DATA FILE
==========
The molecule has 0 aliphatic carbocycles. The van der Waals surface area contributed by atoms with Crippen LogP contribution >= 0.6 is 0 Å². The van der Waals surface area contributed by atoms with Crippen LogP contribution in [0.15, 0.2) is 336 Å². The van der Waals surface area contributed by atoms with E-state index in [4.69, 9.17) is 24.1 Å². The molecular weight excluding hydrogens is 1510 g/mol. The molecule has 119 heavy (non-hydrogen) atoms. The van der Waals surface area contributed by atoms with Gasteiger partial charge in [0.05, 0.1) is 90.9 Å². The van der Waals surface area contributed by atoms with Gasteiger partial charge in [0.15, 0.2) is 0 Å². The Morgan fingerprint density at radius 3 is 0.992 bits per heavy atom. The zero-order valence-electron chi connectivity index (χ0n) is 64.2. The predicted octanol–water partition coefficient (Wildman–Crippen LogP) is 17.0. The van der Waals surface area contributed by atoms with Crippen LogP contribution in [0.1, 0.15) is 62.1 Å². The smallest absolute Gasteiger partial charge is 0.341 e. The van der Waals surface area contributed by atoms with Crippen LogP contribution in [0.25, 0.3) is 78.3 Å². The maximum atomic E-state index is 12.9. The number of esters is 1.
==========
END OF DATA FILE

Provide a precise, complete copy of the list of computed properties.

The molecule has 0 aliphatic carbocycles. The van der Waals surface area contributed by atoms with Crippen LogP contribution >= 0.6 is 0 Å². The van der Waals surface area contributed by atoms with Crippen LogP contribution in [0.15, 0.2) is 336 Å². The van der Waals surface area contributed by atoms with E-state index in [4.69, 9.17) is 24.1 Å². The molecular weight excluding hydrogens is 1510 g/mol. The molecule has 119 heavy (non-hydrogen) atoms. The van der Waals surface area contributed by atoms with Gasteiger partial charge in [0.05, 0.1) is 90.9 Å². The van der Waals surface area contributed by atoms with Gasteiger partial charge in [0.15, 0.2) is 0 Å². The Morgan fingerprint density at radius 3 is 0.992 bits per heavy atom. The zero-order valence-electron chi connectivity index (χ0n) is 64.2. The predicted octanol–water partition coefficient (Wildman–Crippen LogP) is 17.0. The van der Waals surface area contributed by atoms with Crippen LogP contribution in [0.1, 0.15) is 62.1 Å². The smallest absolute Gasteiger partial charge is 0.341 e. The van der Waals surface area contributed by atoms with Crippen LogP contribution in [0.25, 0.3) is 78.3 Å². The maximum atomic E-state index is 12.9. The number of esters is 1.